Lunchtime tourist

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September 26, 2005 // UPDATED 1:58 pm - April 26, 2007
By: Linda Koutsky
Linda Koutsky

Allied Warehouse/Theatre de la Jeune Lune

105 N. 1st St.

Architect Cass Gilbert, known for his many cottage-style homes in St. Paul designed only a few buildings in Minneapolis. One is so disguised it's unrecognizable (e-mail me if you know the building and you might win a prize!), and then there's this one -- the Allied Warehouse Building.

At the turn of the 20th century, the area near the Mississippi and Hennepin Avenue was a bustling center of commerce. And along with commerce went warehousing. Building after building stored clothing, produce, textiles, hardware and even farm machinery. The Warehouse District wasn't always funky offices, chic bars and loft conversions!

This half-block-long building was an existing series of warehouses. In 1906, in order to unify the buildings and create a more modern appearance, the owners hired Cass Gilbert to redesign the building's facade. Gothic, pointed arches unify the bays, and a center projection with a peaked roof breaks up the great expanse.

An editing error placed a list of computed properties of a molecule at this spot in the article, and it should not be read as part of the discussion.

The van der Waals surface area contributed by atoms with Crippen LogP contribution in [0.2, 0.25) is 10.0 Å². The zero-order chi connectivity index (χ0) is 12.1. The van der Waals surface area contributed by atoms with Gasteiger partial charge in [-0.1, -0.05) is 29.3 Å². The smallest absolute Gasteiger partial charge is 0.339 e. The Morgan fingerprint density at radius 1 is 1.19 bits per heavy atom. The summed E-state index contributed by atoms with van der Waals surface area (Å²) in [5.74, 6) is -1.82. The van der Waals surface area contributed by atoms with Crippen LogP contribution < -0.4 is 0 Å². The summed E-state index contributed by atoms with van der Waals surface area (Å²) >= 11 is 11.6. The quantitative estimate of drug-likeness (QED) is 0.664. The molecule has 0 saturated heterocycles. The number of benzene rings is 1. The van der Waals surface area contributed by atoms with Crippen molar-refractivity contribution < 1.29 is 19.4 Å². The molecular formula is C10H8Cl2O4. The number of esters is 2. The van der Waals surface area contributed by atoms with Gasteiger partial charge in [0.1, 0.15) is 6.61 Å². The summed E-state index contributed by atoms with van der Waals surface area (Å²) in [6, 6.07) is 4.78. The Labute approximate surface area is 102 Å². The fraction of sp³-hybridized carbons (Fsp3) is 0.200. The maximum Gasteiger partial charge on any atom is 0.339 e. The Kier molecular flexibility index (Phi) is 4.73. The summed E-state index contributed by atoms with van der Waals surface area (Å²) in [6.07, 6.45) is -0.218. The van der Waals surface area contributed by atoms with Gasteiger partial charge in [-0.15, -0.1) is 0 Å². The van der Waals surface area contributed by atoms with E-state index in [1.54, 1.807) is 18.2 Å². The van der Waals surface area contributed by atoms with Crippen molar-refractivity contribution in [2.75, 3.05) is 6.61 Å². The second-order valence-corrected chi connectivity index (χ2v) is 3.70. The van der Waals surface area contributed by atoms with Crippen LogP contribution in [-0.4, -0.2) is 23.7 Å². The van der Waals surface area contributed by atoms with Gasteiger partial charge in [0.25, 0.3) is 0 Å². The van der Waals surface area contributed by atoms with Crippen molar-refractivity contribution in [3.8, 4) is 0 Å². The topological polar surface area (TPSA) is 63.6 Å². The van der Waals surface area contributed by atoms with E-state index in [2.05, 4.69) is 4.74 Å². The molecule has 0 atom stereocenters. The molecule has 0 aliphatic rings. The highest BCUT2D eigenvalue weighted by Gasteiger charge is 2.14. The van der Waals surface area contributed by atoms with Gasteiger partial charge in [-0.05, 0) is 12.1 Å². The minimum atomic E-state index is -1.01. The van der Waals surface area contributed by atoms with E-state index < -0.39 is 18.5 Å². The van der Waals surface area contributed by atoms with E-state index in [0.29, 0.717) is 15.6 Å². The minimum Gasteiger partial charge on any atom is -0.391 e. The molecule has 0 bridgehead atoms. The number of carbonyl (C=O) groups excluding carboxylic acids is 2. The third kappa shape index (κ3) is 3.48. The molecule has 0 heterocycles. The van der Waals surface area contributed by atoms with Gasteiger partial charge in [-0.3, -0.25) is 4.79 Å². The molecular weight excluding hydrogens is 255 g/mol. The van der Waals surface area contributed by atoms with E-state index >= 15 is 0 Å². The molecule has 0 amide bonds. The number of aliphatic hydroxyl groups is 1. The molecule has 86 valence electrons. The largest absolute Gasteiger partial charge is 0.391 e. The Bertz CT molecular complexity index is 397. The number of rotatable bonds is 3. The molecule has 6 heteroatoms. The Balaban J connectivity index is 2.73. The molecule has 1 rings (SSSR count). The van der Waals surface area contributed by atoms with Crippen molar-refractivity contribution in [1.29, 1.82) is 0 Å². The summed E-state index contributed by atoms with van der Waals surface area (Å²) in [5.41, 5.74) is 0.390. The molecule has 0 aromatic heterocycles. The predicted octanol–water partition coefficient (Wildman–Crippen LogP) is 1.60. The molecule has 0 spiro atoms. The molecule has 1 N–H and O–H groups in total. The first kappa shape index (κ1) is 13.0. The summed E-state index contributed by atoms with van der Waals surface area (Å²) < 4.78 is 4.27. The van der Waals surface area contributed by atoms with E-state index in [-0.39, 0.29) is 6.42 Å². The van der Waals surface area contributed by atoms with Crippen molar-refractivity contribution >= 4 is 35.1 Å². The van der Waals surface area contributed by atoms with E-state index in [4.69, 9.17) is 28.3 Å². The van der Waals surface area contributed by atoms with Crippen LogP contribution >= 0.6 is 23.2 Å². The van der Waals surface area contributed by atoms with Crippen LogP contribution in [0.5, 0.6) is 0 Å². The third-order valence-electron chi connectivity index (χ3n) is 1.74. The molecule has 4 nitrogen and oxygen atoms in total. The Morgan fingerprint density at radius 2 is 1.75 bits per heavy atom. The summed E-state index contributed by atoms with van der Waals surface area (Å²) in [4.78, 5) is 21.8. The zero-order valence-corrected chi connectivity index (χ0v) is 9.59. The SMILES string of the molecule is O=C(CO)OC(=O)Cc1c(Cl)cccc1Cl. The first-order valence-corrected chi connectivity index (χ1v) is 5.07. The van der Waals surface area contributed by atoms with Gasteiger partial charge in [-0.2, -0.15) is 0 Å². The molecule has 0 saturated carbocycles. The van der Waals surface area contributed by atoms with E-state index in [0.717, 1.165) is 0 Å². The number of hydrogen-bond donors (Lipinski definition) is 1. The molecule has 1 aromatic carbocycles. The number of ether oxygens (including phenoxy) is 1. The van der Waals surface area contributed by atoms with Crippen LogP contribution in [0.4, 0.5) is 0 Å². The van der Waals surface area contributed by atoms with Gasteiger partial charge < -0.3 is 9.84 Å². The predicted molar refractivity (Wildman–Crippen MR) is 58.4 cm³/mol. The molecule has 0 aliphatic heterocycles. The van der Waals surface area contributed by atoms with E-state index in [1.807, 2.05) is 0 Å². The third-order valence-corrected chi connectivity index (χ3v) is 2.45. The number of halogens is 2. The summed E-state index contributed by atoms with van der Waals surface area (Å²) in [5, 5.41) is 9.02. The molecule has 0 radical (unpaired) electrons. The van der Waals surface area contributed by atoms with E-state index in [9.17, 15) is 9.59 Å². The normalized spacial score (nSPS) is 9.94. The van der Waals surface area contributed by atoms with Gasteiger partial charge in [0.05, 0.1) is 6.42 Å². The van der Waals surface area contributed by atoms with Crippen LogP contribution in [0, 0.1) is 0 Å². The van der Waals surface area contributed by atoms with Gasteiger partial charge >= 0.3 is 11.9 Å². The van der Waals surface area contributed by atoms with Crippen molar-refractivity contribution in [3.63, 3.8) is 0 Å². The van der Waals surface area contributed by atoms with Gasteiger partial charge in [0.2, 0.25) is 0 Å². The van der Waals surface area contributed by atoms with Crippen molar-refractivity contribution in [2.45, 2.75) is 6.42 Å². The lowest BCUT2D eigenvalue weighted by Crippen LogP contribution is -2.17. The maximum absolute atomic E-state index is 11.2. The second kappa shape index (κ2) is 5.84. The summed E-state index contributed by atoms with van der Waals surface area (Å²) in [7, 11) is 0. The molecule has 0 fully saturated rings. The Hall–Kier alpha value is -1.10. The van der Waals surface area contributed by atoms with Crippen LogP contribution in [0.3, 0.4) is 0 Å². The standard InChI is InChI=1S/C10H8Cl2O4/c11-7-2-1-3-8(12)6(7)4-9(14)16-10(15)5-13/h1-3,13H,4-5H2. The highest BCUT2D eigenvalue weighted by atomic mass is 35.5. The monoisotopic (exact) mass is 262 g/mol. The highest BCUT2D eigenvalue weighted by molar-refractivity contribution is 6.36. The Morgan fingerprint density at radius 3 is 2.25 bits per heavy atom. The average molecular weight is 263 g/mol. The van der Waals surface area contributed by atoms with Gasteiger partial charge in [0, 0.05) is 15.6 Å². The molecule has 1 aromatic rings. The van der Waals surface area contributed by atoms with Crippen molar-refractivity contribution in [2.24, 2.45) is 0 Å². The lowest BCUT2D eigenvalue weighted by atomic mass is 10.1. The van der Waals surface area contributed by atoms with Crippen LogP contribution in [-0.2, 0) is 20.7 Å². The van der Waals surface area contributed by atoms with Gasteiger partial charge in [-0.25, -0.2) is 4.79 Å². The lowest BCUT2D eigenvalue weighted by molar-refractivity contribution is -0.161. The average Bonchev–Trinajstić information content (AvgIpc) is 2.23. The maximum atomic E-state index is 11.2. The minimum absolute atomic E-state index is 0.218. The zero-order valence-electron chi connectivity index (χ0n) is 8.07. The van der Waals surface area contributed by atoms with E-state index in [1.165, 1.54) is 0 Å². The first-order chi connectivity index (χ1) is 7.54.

By the time he designed this building, Cass Gilbert had been in Minnesota for more than 30 years. He was born in Ohio in 1859, and at the age of 9, traveled up the Mississippi with his family to move to St. Paul. As a professional, he designed railroad depots for a New York firm, working in St. Paul for a time, and later designed the U.S. Custom House and the Gothicism-inspired Woolworth Building, then the tallest skyscraper in the world. His most famous buildings include the Minnesota State Capitol (1905) and U.S. Supreme Court in Washington, D.C. (1935). Gilbert died in Europe in 1934.

In Minneapolis, the cavernous Allied Warehouse sat vacant for years until a group of highly creative people saw its potential. Theatre de la Jeune Lune, an internationally celebrated theater company, was formed in France in 1978 by three people, including one Minneapolitan. In 1985, they moved here, and in the 1990s began looking for a permanent home. In 1992, the theater moved into their newly renovated home with vast flexible space and movable seating to accommodate a variety of performance options. This spring, the company received a coveted Tony Award for best regional theater.

LUNCH TIP: Don't forget to save room for green tea ice cream after lunch at Origami, kitty-corner from this building.

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